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French Version

Jordan hikes fuel prices to beat huge deficit

Jordan raised the price of fuel by up to one third as part of a plan to reduce subsidies that have exacerbated a huge budget deficit. During a special Cabinet meeting the government also decided to raise the minimum wage and low-end state salaries in an apparent bid to lessen the impact of the price increases, the state run Petra news agency reported over the weekend.

The price increase is the third since the March 2003 U.S.-led invasion of Iraq, which previously supplied Jordan with all its oil needs.

As of Saturday, prices went up by 10 to 33 percent, covering everything from petrol to diesel, kerosene and domestic gas cylinders.

Pro-reform Prime Minister Adnan Badran announced the price hike in June.

"Although the decision will not be popular it is inevitable because we cannot achieve economic reform while the budget suffers from a huge deficit and soaring oil prices," Badran said in a statement last month.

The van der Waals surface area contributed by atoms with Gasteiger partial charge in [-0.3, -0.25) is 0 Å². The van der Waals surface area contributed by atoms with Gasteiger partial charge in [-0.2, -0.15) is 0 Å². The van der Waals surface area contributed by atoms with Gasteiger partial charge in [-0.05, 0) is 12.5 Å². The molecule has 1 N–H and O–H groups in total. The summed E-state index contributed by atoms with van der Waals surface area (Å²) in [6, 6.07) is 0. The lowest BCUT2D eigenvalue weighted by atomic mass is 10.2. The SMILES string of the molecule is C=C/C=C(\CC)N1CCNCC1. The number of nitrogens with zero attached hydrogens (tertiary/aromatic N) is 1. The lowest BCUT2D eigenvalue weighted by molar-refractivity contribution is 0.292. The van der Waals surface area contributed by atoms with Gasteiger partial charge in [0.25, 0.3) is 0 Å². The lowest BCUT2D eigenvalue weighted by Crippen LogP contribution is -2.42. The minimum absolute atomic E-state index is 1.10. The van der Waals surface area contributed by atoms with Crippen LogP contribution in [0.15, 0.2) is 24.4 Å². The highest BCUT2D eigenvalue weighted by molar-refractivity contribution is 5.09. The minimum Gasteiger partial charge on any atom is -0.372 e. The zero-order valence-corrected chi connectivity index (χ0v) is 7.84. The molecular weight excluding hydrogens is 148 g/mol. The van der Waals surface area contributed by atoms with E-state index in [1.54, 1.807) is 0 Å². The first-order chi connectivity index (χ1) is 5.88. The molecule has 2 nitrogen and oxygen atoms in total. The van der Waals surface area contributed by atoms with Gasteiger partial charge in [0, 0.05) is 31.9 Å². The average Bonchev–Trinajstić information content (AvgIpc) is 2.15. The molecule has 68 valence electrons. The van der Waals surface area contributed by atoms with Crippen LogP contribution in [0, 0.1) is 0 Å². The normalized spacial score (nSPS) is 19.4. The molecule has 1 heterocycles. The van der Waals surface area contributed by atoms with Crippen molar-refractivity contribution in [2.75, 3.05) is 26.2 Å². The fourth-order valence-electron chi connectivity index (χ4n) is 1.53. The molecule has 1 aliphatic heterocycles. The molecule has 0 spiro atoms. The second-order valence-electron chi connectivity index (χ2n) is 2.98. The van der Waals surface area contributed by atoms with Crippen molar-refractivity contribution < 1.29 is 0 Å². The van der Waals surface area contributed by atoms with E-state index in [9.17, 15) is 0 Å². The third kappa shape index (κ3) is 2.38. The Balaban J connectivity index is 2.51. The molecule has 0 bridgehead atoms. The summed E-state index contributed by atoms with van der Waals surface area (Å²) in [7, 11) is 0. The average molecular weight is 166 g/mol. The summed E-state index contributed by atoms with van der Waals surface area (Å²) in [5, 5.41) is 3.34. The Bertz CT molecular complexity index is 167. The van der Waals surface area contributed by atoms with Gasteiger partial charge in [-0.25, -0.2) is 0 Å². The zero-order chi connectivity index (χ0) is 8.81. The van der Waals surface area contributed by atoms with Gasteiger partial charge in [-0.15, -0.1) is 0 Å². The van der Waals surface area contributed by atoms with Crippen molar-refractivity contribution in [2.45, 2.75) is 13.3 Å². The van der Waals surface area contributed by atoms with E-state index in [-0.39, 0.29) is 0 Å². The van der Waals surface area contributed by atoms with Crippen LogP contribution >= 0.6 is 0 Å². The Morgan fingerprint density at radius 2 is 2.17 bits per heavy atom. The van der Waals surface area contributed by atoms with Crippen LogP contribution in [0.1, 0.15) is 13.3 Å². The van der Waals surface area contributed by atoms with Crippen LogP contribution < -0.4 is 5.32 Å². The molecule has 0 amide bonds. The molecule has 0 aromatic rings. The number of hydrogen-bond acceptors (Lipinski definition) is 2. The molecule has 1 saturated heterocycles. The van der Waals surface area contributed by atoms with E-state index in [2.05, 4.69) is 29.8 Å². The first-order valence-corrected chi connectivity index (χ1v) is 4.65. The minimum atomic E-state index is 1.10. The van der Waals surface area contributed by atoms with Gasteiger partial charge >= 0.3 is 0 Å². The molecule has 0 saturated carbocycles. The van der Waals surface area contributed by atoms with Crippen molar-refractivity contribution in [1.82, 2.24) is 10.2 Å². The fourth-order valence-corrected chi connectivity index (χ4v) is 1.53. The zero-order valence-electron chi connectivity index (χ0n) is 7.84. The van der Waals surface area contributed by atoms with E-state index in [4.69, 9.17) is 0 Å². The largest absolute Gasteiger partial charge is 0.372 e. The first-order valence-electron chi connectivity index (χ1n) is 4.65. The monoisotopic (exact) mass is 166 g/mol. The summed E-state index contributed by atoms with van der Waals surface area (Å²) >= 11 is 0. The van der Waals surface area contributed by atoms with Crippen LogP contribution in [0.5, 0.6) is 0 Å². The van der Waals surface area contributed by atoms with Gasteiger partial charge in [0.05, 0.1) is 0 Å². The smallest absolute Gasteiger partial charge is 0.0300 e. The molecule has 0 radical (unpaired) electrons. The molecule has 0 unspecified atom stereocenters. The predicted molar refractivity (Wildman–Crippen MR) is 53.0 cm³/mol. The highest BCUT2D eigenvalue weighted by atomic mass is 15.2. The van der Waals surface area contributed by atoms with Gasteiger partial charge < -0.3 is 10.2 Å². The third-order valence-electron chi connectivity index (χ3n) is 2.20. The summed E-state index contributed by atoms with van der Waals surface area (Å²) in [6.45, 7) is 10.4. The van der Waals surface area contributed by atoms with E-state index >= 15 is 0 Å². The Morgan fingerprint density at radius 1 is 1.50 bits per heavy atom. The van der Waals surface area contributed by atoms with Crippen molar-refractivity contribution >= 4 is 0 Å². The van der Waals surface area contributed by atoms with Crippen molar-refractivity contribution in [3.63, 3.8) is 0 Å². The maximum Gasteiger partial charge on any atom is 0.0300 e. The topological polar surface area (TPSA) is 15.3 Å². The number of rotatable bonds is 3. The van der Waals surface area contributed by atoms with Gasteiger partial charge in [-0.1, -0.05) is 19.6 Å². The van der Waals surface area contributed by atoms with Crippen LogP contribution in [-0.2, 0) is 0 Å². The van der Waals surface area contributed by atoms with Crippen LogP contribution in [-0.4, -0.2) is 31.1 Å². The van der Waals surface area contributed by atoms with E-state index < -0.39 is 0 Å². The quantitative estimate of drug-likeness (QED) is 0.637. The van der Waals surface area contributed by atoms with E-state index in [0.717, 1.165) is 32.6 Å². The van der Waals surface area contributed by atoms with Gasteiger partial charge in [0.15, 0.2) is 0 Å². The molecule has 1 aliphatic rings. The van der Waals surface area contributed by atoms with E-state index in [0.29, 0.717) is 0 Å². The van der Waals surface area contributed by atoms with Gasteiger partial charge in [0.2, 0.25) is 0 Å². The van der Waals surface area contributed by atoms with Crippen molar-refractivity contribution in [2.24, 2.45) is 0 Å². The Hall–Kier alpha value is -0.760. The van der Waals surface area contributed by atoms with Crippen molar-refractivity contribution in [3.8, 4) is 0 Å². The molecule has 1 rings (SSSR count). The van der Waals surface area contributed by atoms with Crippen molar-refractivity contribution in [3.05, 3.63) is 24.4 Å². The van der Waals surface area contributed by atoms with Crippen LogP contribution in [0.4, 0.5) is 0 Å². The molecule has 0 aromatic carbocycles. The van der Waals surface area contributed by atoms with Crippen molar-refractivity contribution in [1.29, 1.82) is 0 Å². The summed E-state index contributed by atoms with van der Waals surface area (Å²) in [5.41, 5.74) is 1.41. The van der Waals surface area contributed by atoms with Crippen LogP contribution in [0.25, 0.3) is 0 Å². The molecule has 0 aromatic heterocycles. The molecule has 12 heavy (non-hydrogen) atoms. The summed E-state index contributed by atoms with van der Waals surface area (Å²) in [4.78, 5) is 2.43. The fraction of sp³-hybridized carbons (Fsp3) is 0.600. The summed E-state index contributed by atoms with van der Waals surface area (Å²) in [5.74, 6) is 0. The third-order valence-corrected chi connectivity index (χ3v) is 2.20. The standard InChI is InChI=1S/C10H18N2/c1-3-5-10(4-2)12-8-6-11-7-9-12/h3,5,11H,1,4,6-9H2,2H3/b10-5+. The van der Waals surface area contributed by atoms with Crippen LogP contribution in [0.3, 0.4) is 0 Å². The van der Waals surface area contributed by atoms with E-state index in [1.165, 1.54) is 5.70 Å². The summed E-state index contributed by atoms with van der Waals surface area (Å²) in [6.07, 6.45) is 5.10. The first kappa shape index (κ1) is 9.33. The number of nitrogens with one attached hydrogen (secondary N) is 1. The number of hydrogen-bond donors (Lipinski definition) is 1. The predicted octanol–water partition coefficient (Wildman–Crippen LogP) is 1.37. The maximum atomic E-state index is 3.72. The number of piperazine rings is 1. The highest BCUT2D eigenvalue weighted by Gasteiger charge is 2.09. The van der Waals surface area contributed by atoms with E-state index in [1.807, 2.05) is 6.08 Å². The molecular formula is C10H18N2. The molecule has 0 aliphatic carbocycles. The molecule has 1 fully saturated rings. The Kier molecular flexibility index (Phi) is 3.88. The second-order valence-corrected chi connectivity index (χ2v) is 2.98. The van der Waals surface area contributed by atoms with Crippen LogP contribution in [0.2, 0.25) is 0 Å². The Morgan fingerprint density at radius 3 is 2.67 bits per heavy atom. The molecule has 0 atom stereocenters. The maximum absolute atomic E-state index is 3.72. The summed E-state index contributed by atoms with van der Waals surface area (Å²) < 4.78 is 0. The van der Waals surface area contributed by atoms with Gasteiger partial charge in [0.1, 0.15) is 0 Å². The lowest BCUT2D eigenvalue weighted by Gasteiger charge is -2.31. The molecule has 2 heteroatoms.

Jordan expects a record budget deficit of 950 million dinars ($1.3 billion) this year, Deputy Prime Minister Marwan Moasher said.

Moasher blamed the expected deficit on the difference in the cost of a barrel of oil which is calculated at $42 per barrel while the price per barrel on the international market has risen to $59.

Moasher also noted that Arab oil aid to Jordan - namely from oil-rich Saudi Arabia - dropped this year from $1.41 billion to $634.5 million.

As regular supplies were cut off with the outbreak of war in Iraq, Jordan turned to the oil-producing giants in the Gulf - Saudi Arabia, Kuwait and the United Arab Emirates - striking a deal to receive 100,000 barrels of crude oil per day.

Oil grants received from Kuwait and the Emirates in 2003 were not renewed in 2004.

Amman,19July2005
Redaction
The Daily Star


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